We see it in the very warm reactions of some on the American right to Vladimir Putin's efforts to present himself as a champion of Christian civilization — and in the similarly positive response of others to a recent speech by Hungarian President Viktor Orbán proposing an anti-liberal, nationalist manifesto for Central Europe.

These examples all point to a growing sense of anti-liberal solidarity that transcends the very nations that the ideology aims to champion, creating a kind of nationalist international.

The trend resembles nothing so much as a change that began affecting American churches during the mid- to late-20th century, ultimately transforming them in profound ways.

Earlier in the century, religious groups in the United States viewed each other as rivals, with the rivalry flowing from both theological disagreements and ethnic differences (Protestant vs. Catholic; Protestant sect vs. Protestant sect; Christian vs. Jew). These groups didn't wage war against each other, but the members of each tended to understand themselves as belonging to a distinctive faith community defined in large part by its difference from the others. In that context, the primary force working to unite the members of the different churches was allegiance to the U.S. as a whole, which was mainly accomplished through military service and the civil religion of American patriotism.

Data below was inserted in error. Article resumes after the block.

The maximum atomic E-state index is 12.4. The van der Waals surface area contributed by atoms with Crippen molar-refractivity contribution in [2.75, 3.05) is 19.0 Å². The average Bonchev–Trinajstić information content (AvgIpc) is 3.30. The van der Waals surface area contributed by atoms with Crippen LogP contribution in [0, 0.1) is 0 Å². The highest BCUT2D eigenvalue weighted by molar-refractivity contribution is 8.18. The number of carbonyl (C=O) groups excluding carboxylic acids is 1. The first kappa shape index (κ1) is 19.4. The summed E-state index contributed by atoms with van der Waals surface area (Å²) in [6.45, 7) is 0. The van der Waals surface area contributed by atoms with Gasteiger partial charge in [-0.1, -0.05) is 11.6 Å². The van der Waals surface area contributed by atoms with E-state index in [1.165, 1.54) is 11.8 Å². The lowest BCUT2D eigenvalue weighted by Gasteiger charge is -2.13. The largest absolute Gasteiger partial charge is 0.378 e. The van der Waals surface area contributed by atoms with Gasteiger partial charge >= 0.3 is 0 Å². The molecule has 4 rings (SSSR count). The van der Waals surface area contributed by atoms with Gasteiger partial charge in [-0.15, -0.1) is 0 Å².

This dynamic changed in waves.